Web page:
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Larose Forest

OFNC's role in Larose Forest

  • July 2009 update
  • Archive of earlier updates
  • Status report — 2006
  • The Larose Forest: History and Ecology
  • OFNC Conservation Committee's Response to the Larose Forest Francoscenie Proposal
  • More about Larose Forest

  • Topographic map
  • Photos by Christine Hanrahan
  • BioBlitz 2016
  • BioBlitz 2010 report: English | French
  • Species found in Larose Forest

  • Insects (excluding Lepidoptera and Odonates)
  • Dragonflies and damselflies
  • Arachnids
  • Birds
  • Butterflies
  • Moths
  • Plants
  • Mosses and liverworts
  • Lichens
  • Fungi
  • Mammals
  • Amphibian and reptiles
  • Note: For information about hunting, trapping, forestry, and vehicle use in Larose Forest, please see Larose Forest on the web site of the United Counties of Prescott and Russell or call 1-800-667-6307.

    For information on hiking and natural history of Larose Forest, please contact Christine Hanrahan.

    Larose Forest Update: 2014

    by Christine Hanrahan

    In 2008, Horizon Multiressource Inc. (HMR), completed their study of Larose Forest and unveiled a set of recommendations designed to enhance and protect the forest. Several of these were quickly implemented, the most visible being the installation of large, colourful "Larose Forest" signs at each entrance to the area, which graphically reinforces the boundaries of the site. Two very attractive large picnic shelters were also built. The first was installed on Concession 11 (also called Indian Creek Rd.) and is known as the Henri Latreille shelter, in honour of Mr. Latrielle, one of the first tree-planters in the forest. The second shelter is located off of County Rd. 8, north of the forestry headquarters. Maps of the forest can be requested by contacting the United Counties of Prescott and Russell or by calling 1-800-667-6307.

    Ski trails are well-maintained and groomed, and a new trail has recently been created along an old forest track. Also new are several snowshoe trails. Other trails include those for dog-sledding and snowmobiles.

    Larose Forest Day, held annually since 2008, in late September on Concession 11, continues to be a well-planned and well-attended event, with guided tours, displays by a variety of organizations, craftspeople, and numerous events for children.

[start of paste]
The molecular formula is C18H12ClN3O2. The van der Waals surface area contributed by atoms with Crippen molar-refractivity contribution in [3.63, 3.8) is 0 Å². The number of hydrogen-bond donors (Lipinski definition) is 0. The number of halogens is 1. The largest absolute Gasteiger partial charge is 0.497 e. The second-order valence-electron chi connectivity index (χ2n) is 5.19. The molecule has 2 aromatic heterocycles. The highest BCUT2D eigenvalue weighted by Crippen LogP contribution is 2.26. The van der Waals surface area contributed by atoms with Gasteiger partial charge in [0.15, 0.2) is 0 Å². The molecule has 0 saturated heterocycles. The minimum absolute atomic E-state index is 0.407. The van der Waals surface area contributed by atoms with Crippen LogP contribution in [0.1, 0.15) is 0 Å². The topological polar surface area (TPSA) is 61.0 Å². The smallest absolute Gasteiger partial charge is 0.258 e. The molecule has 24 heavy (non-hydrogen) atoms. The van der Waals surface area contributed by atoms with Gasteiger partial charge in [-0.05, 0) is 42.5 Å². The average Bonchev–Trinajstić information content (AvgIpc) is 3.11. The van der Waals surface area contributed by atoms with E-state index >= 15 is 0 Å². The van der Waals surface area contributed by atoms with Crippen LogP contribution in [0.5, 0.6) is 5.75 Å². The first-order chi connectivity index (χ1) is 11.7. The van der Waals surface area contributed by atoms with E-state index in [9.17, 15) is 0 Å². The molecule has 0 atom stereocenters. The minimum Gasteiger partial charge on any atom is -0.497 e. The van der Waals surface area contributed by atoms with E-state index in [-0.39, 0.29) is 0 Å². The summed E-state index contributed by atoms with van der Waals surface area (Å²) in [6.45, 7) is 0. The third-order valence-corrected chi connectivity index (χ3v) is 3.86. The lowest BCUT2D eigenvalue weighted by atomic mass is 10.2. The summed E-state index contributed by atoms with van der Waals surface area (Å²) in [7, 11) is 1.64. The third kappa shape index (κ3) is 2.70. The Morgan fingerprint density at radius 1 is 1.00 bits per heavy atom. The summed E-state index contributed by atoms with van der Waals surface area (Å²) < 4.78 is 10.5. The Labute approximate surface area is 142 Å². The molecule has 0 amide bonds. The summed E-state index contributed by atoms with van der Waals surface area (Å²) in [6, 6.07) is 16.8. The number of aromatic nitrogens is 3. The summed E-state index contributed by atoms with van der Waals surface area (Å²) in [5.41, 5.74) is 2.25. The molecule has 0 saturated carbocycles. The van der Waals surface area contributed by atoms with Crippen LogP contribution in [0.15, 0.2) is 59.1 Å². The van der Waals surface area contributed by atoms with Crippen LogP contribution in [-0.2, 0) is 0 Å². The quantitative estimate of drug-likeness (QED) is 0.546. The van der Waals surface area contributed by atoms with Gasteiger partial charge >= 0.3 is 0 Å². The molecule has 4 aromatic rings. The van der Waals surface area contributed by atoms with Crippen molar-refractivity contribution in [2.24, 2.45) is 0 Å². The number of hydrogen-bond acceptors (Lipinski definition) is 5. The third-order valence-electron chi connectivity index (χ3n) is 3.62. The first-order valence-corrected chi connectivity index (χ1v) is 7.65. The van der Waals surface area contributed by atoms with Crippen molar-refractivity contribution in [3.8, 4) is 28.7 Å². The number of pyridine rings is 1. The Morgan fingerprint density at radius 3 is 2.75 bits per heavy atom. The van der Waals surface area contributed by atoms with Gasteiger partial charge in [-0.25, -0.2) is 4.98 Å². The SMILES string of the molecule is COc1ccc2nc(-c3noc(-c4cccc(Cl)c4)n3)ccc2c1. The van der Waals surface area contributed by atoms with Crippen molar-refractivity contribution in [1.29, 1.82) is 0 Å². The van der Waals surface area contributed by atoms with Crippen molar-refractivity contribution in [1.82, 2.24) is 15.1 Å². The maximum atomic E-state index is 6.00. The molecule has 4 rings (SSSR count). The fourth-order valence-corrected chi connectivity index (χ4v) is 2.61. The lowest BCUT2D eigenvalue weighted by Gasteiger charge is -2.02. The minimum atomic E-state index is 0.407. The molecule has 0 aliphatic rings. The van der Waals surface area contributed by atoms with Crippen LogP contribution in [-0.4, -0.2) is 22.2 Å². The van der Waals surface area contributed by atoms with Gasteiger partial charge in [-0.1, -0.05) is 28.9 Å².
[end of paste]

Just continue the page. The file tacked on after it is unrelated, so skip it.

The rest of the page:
A new enterprise being looked at is tapping maple trees (red and sugar maples) for sap. This fits in with the HMR recommendations to find ways to 'use' the forest in a sustainable and non-harmful way.

    Forestry operations

    Logging also continues, in small selected areas, mainly designed to thin out the old plantations. However, there is discussion about creating a few small clearcuts within the forest, to enhance deer and moose habitat. These small clearings will also provide habitat for a variety of other creatures, including insects such as bees, flies and butterflies, as a diversity of flowering plants emerges in open forest clearings.

    Forest Stewardship Council certification (FSC) was acquired by Larose Forest in 2006, and recognizes that the forest is being sustainably managed with environmental standards adhered to. "The Forest Stewardship Council is an international, membership-based, non-profit organization that supports environmentally appropriate, socially beneficial, and economically viable management of the world's forests. (Press release from Scott Davis, Forest Certification Coordinator with the EOMF, July 2006). The forest continues to be managed on a sustainable basis.


    BioBlitzes have been held in the forest in 2006, 2007, 2010, and 2016. The latter two are available here (see links at right); the earlier ones are available on request. In addition various species lists are maintained and updated as new species are found.

    © The Ottawa Field-Naturalists' Club
    This page was revised on 25 November 2016
    Contact the OFNC